The blurb is the first thing most people see after the title when they are making reading decisions. In our end of publishing, based on an informal survey, the author seems to be the one responsible for the final blurb. Only one of the publishers mentioned by my respondees drafts a blurb, and that pub also wants author input for the final. One wants a long blurb, which they edit into final form. That leaves a lot of responsibility on the authors' shoulders for an ad in 50 to 200 words to say "come read more!"
Also judging from the amount of grumbling heard, this isn't easy to do. Judging from what I've seen in my hunt for stories, it's hard to do well. This is a lure, not a complete arc, and authors are trained to do a beginning, middle and end to stories (well, most are) which a blurb shouldn't have.
Some blurbs I've seen recently had a whole lot too much information. By the time I got to the end, I felt I'd met a synopsis, complete with everything but the final resolution, and once or twice, that was in there too. TMI, and not enticing. Not just because I felt like I already knew what was going on, but because I was afraid that the flaw of trying to tell too much would be reflected in flaws in the writing.
Writing a review without horrible spoilers is harder than I ever thought. One thing though, if the element is mentioned in the blurb, it quits being a spoiler if I talk about it in the review. The author put it out there, I'll use it. I'll still try not to be too detailed, but it's fair game, the author said so.
I review and offer opinions, but I'm basically a loudmouth reader and want to spend my time with a good book. Every file I open is one I want to love, and I've probably been scared away from some good stories by some bad blurbs.
Sometimes the tone of the blurb doesn't match the tone of the book. Sometimes the blurb is so dull that only a leap of faith gets me to read. Sometimes that leap of faith goes unrewarded. And this is the worst of all – sometimes the blurb is the best part of the book.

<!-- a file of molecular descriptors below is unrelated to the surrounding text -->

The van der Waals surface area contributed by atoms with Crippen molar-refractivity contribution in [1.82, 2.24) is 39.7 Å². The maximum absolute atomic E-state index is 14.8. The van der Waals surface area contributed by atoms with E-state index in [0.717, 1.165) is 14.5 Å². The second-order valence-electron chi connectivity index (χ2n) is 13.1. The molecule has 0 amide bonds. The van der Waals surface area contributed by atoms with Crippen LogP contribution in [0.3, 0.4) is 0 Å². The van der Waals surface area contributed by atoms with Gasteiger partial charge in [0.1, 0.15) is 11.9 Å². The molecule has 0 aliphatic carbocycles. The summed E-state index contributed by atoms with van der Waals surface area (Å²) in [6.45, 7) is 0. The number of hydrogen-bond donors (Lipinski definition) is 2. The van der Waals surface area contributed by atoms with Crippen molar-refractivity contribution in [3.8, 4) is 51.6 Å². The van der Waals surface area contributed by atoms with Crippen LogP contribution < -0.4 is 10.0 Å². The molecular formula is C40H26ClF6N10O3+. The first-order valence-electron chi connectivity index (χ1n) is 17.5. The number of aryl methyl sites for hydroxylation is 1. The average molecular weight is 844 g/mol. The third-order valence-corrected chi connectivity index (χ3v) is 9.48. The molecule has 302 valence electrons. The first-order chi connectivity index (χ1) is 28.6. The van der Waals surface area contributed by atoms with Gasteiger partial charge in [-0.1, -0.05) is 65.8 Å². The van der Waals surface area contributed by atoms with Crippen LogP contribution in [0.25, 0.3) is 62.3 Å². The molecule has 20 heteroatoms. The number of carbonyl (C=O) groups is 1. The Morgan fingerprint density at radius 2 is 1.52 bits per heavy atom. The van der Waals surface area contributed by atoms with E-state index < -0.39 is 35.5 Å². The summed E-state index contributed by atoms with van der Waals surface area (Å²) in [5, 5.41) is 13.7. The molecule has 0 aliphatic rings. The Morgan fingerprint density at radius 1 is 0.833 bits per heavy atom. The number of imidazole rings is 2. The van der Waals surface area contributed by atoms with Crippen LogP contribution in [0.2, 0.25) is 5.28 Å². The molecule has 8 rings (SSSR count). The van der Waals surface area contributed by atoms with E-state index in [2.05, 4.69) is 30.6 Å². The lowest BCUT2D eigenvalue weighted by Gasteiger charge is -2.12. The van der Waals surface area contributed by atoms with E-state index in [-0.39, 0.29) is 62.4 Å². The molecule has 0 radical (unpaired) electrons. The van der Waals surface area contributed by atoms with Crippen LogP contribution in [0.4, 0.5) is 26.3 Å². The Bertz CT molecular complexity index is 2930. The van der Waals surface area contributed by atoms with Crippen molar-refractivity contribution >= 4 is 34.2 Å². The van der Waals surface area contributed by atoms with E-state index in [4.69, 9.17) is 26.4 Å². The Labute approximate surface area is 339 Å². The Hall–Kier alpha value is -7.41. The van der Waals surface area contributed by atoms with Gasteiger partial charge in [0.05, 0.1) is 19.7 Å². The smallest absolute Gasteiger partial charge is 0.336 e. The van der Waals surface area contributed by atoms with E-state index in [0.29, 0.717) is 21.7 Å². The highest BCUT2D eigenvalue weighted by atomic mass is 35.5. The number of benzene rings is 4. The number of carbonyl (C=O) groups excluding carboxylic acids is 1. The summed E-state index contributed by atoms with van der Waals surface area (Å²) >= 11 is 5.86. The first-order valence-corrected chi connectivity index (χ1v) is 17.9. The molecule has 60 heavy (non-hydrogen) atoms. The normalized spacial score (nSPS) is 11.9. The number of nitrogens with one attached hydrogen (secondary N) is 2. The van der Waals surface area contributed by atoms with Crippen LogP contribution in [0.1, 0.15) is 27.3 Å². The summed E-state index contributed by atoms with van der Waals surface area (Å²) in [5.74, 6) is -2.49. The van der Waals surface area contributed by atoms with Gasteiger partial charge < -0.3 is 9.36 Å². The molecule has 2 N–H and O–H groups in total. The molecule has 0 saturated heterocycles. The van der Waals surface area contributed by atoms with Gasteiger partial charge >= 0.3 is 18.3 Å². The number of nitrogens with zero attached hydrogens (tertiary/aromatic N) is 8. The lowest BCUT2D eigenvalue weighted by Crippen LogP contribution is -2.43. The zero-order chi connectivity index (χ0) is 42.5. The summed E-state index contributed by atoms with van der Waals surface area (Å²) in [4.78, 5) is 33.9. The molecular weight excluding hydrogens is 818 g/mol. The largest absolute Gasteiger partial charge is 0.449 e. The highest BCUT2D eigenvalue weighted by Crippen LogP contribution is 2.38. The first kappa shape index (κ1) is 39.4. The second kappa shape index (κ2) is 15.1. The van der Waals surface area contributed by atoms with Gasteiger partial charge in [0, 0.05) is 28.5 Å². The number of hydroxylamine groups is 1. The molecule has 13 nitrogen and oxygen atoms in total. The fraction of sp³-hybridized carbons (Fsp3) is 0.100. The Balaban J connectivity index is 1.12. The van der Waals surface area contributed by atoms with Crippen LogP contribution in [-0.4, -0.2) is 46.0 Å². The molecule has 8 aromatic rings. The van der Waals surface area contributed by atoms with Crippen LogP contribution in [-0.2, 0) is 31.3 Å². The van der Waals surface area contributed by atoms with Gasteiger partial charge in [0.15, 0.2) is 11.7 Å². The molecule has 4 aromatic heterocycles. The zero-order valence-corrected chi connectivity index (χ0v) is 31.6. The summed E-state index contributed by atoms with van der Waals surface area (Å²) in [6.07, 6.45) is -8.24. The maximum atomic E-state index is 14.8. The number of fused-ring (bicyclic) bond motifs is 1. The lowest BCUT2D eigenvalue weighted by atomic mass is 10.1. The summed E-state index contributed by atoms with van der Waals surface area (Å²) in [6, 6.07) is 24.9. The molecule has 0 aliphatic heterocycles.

What makes a good blurb? A reader wants to know a couple of things. Who are the main characters? What makes them interesting? What are they up against in terms of the relationship? What are they up against in the outside world? Put those in the blurb, it attracts me. But don't tell me how they fix it.
If this is all laid out in 1-2-3 fashion and each separate bit is interesting, I might forgive that the combo doesn't sparkle and read it. We've all seen blurbs with the charm of paint by number paintings.
Joe Shmoe is a twenty-something shoe salesman with a thing for boots. His love life sucks since his last boyfriend left him for a soybean farmer. He hasn't fondled any feet or eaten any tofu in six months and he's lonesome.
Patrick Hatrack is a vegetarian accountant and never wears boots. His evil sister says he HAS to come to the party dressed as Dr. Frank N Furter, bringing him into Joe's shoe store. Joe can help him find boots but will Patrick help Joe find love?
Oh, there's another thing that isn't enticing, ending the blurb on a question that can be answered "Well, duh. It's a romance, of course it will/they will." "Can their love survive?" is an automatic eye-roller for me. I might still read it, but honestly now, that's a "Well, duh" question. Except in the Bittersweet line at Dreamspinner, which I really like, BTW, though I know it's not for everyone.
I'm making all this up. Any resemblance to any story in print is accidental, but anyone who wants to write it is welcome. Also warped. There's enough in there of interest that I'd consider reading. But it could be so much better.
Anyone who wants to take a whack at rewriting this blurb for fun and giggles is welcome to it. Make up a story detail or two of your own if you want. And as a reward, I'll post an example of one of your real blurbs. :D
Tell me what you think about blurbs, writing or reading them, and how much they influence your reading choices.